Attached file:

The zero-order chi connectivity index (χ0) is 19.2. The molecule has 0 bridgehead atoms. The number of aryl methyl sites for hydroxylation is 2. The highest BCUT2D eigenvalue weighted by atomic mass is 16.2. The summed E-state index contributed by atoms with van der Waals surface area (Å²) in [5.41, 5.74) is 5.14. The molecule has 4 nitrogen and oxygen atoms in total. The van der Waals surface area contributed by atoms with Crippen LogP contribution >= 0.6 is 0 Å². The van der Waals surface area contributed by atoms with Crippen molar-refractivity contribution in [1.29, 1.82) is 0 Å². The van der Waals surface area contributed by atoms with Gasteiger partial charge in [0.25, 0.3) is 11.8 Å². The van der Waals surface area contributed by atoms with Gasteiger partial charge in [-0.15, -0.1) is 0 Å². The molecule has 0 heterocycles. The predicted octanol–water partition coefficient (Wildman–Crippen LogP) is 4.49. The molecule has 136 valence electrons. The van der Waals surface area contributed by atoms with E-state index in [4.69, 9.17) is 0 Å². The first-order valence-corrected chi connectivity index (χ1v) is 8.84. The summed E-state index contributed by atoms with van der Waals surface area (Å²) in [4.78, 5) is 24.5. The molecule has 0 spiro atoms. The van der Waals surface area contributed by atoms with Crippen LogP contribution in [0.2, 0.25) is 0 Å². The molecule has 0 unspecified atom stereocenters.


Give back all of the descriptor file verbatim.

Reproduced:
The zero-order chi connectivity index (χ0) is 19.2. The molecule has 0 bridgehead atoms. The number of aryl methyl sites for hydroxylation is 2. The highest BCUT2D eigenvalue weighted by atomic mass is 16.2. The summed E-state index contributed by atoms with van der Waals surface area (Å²) in [5.41, 5.74) is 5.14. The molecule has 4 nitrogen and oxygen atoms in total. The van der Waals surface area contributed by atoms with Crippen LogP contribution >= 0.6 is 0 Å². The van der Waals surface area contributed by atoms with Crippen molar-refractivity contribution in [1.29, 1.82) is 0 Å². The van der Waals surface area contributed by atoms with Gasteiger partial charge in [0.25, 0.3) is 11.8 Å². The van der Waals surface area contributed by atoms with Gasteiger partial charge in [-0.15, -0.1) is 0 Å². The molecule has 0 heterocycles. The predicted octanol–water partition coefficient (Wildman–Crippen LogP) is 4.49. The molecule has 136 valence electrons. The van der Waals surface area contributed by atoms with E-state index in [4.69, 9.17) is 0 Å². The first-order valence-corrected chi connectivity index (χ1v) is 8.84. The summed E-state index contributed by atoms with van der Waals surface area (Å²) in [4.78, 5) is 24.5. The molecule has 0 spiro atoms. The van der Waals surface area contributed by atoms with Crippen LogP contribution in [0.2, 0.25) is 0 Å². The molecule has 0 unspecified atom stereocenters.